Many people assume that in order to keep a lawn lush and green, just keep watering it until you arrive at the goal. These people, however, are mistaken.
They are usually giving the lawn more water than it needs. By doing this they make it more susceptible to fungus and other lawn diseases. It can wash away expensive fertilizer before it has a chance to do it’s job. It can cause the lawn to grow too quickly. And, very simply, it’s a waste of water and money.
Most lawn experts agree that as a rule of thumb, a lawn requires about one inch of water every week. AN old timer told me once that the way he monitors how much water his lawn receives is to place a tin can on the lawn, and measure how much water is in the can after watering ot receiving rain. For a more high technology approach, a moisture level meter can be purchased for about $10.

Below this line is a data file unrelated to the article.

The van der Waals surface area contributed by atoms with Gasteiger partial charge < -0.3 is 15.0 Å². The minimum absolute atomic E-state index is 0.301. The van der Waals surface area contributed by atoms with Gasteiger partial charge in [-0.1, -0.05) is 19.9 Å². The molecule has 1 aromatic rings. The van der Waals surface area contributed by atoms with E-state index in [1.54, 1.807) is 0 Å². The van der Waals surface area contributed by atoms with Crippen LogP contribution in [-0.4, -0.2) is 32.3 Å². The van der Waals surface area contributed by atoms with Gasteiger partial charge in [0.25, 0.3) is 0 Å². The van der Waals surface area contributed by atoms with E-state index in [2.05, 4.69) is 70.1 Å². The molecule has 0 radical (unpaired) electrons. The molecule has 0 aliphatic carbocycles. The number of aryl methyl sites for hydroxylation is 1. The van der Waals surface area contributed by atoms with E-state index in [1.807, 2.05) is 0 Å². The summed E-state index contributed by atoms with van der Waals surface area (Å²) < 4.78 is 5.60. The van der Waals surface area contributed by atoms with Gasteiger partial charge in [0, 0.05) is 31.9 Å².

Many people who have in ground sprinklers program the system to water automatically. You should not use this hands off approach. I have neighbors whose sprinklers are going off while its raining. Don’t use the automatic feature on the sprinklers. When watering is needed, turn the system on, then turn it off when finished.
But if your lawn is new, it requires significantly more water than an established lawn.
After a rain storm, wait until the top one or two inches of soil are dry before watering. Deep, infrequent watering will result in a deeper root system for your lawn.
Water at the proper time. Watering in the morning will provide the lawn with the hydration it needs to get through a hot day. And usually there is less wind in the morning, which will mean less evaporation should occur. The best time to water is in the morning, between 4:00 AM and 8:00 AM